All runners from time to time will experience absolutely atrocious runs. My last half marathon, just 3 days ago, would fall into this category. So what do you do when your long runs don’t lay down the way you expect them too, especially races? I try to go back and do a quick self-evaluation about 24 hours after a lousy run. Below, I will break down an example of one of my most recent half marathon races and what went wrong.
Q: Was there any physical pain that caused you to slow down and not finish the race as planned?
Q: What was the weather like? Unusually hot, cold, or windy?
A: Weather was extremely humid and the temperature was at 82 degrees Fahrenheit.
Q: How did your body feel on the run?
A: I ran a good pace for the first 7 miles and then at mile 8 I got winded. Also, during this race, I sweated more than usual.
Q: Is there anything unusual that took place during your training? Were you sick,?
A: I wasn’t sick during my training, however, there were a few weeks that I couldn’t log all of my base miles and a few of my long runs didn’t go very well due to hot weather training. This is a good reason to keep a training log so that you can look at your training log to see why things went well or didn’t go as well as planned.
Q: Was there anything unusual about the geography of the course (example: lots of hills)?
A: This race had 8 very large hills after mile 8. I didn’t have many training sessions involving hills.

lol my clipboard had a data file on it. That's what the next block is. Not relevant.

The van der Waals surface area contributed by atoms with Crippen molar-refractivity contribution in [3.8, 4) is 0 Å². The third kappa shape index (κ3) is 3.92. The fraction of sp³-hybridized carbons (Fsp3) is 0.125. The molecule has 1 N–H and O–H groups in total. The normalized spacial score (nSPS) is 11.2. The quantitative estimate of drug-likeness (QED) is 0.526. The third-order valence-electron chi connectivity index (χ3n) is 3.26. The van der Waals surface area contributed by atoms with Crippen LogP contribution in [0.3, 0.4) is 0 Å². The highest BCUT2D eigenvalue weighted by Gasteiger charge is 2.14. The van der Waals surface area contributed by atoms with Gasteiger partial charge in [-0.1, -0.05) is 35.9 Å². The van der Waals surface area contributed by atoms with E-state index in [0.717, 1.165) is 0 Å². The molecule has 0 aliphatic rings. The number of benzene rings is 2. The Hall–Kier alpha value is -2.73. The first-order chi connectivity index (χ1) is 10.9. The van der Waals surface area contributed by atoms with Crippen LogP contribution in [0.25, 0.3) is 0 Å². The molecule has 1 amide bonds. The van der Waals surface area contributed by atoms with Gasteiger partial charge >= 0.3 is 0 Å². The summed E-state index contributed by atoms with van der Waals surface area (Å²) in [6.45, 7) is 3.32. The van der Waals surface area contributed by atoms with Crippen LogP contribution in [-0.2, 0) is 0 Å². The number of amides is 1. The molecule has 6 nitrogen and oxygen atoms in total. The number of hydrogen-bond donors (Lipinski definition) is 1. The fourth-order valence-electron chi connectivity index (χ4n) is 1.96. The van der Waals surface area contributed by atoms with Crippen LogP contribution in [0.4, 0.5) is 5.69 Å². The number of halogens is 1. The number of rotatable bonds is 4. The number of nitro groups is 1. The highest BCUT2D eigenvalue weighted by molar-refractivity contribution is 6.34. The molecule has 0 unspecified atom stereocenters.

Q: Did you eat enough calories prior to and during your race?
Q: Did you get enough sleep?
A: Yes I slept descent and tapered off my running like my training said to do.
In conclusion, my run didn’t go as well as planned because the weather was warmer than normal. I don’t run well in the heat. Also, I might now have put in as many base miles as I should have during a couple of the weeks of training. Sometimes there isn’t an exact answer as to why you didn’t do as good as you thought possible, but more than likely it will lead back to one of the following situations below:
- Weather extremely hot or cold.
- Your feeling under the weather or sick.
- Your feeling winded or tired. Normally caused by not having trained at long enough distances.
- If you cramp up during the upper miles, you might not have trained your body to run that far at a higher than normal pace.
- Did not eat enough energy prior to your run or didn’t eat additional fuel on your long runs.
- The possibility of a physical injury.
Scott Morton is the author of, Beginner’s Guide to Half Marathons: A Simple Step-By-Step Solution to Get You to the Finish Line in 12 Weeks! (Beginner To Finisher Book 3), which has become an Amazon #1 bestseller. Scott specializes in helping new runners become race finishers.
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